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Two Capitol Police Officers Fired Guns at Woman’s Vehicle, Court Documents Show

The officers feared for their safety after a woman drove her car in their direction

Police mark shell casings on Independence Avenue near the U.S. Capitol after a woman tried to ram a U.S. Capitol Police cruiser resulting in two officers firing shots. (Bill Clark/CQ Roll Call)
Police mark shell casings on Independence Avenue near the U.S. Capitol after a woman tried to ram a U.S. Capitol Police cruiser resulting in two officers firing shots. (Bill Clark/CQ Roll Call)

New details have emerged in the security incident near the Capitol on Wednesday, with court documents showing that two Capitol Police officers fired their guns at a woman’s vehicle during an attempt to arrest her. 

Mia K. Hill, also known as Taleah Michelle Everett, was arrested Wednesday and faces several charges, including assaulting a police officer and destruction of property, after she drove her vehicle in the direction of the officers and damaged Capitol Police vehicles. A federal judge ordered the 20 year-old be held without bond pending a preliminary hearing on April 4. Hill does not have a fixed address.

Hill appeared in the U.S. District Court for the District of Columbia on Thursday and did not enter a plea for her charges. Court documents pertaining to her arrest describe erratic driving in the direction of officers on Wednesday morning.

The incident began at approximately 9:23 a.m. Wednesday when a Capitol Police officer observed Hill driving through a solid red light on Independence Avenue Southwest, according to an affidavit provided by Capitol Police Special Agent Kathryn Rivera.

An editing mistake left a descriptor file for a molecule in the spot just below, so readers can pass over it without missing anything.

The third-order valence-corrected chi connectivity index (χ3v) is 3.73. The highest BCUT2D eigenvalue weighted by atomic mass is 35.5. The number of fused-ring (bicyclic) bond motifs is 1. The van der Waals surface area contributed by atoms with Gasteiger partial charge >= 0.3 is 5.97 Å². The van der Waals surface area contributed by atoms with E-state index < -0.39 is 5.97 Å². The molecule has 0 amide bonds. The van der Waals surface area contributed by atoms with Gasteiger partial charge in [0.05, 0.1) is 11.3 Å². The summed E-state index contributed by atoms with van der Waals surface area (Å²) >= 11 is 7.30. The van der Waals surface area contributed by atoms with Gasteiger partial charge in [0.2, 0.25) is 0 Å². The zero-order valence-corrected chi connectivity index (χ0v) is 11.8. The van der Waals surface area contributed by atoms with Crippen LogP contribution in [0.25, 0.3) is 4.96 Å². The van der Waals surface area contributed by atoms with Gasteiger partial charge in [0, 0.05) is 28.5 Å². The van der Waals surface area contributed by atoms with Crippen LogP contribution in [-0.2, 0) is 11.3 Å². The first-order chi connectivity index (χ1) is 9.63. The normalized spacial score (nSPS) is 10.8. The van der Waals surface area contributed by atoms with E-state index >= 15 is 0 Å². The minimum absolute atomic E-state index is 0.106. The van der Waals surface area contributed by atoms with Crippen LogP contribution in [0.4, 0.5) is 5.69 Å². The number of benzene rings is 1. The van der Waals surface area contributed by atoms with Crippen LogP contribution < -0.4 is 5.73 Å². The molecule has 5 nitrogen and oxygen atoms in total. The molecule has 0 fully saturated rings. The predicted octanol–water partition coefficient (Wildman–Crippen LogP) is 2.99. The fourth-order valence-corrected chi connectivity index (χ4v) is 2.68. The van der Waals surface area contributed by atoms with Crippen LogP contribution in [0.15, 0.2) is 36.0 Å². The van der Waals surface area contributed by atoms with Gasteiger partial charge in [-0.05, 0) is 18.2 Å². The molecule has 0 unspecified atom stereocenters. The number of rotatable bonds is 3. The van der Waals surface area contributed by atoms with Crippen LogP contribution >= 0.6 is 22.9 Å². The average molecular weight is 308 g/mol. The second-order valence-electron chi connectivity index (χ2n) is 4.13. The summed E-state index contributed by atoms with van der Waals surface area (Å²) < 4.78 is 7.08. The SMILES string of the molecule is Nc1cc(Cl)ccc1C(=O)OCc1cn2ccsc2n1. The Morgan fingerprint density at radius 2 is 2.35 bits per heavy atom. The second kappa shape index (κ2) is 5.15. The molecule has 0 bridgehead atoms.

Hill allegedly flipped her middle finger at the officer who attempted to wave her down. She then “changed lanes without caution twice,” and two officers pulled next to her, with one instructing her to get out of her vehicle. She attempted to do a U-turn, backing up in the direction of the officer and striking his vehicle.

According to the affidavit, an officer attempted to stop Hill for the third time, stepping onto the roadway and raising his arm. The document alleges she drove toward him, and then drove into oncoming traffic.

Officers then activated road barriers on Independence Avenue, forcing Hill to stop, and officers on foot surrounded her vehicle and ordered her to exit. One officer positioned his vehicle behind her car.

After refusing commands to exit her vehicle, one officer broke her rear window, another attempted to open her doors, and another went to break the driver’s door window. Hill then moved her vehicle forward, forcing some officers to move out of the way.

Hill then moved in reverse, striking and damaging the Capitol Police patrol car behind her, and she was in “close proximity” to the officers surrounding her.

“While Hill was in reverse and colliding into USCP Officer J. Greene’s vehicle, two uniformed USCP officers in fear of their own immediate safety, as well as the immediate safety of all USCP officers on scene and the immediate safety of passersby, discharged their firearms at Hill’s vehicle,” Rivera wrote in the affidavit.

An officer was able to break the driver’s door window and another officer removed Hill from her vehicle.

Neither Hill, the officers, nor any bystanders were injured in the incident. Rivera wrote that Hill spat at officers and yelled obscenities, and including a statement like, “I was up here yesterday trying to run you motherf—ers over!”

Hill faces four federal counts of assaulting, resisting or impeding a federal police officer with a dangerous weapon, and one federal count of destruction of property of the United States. She also faces a local D.C. charge of fleeing a law enforcement officer.

Some lawmakers on Capitol Hill lauded the Capitol Police officers for swift action on Wednesday. Oklahoma Republican James Lankford and Connecticut Democrat Christopher S. Murphy, the leaders of the Senate Legislative Branch Appropriations Subcommittee, which oversees Capitol Police funding, have both requested briefings on the incident.

Senate Rules and Administration Chairman Richard C. Shelby said he had not requested a briefing on the incident. His committee has oversight over the department. “I don’t need a briefing on it,” the Alabama Republican told Roll Call. “Looked like they did their duty.”

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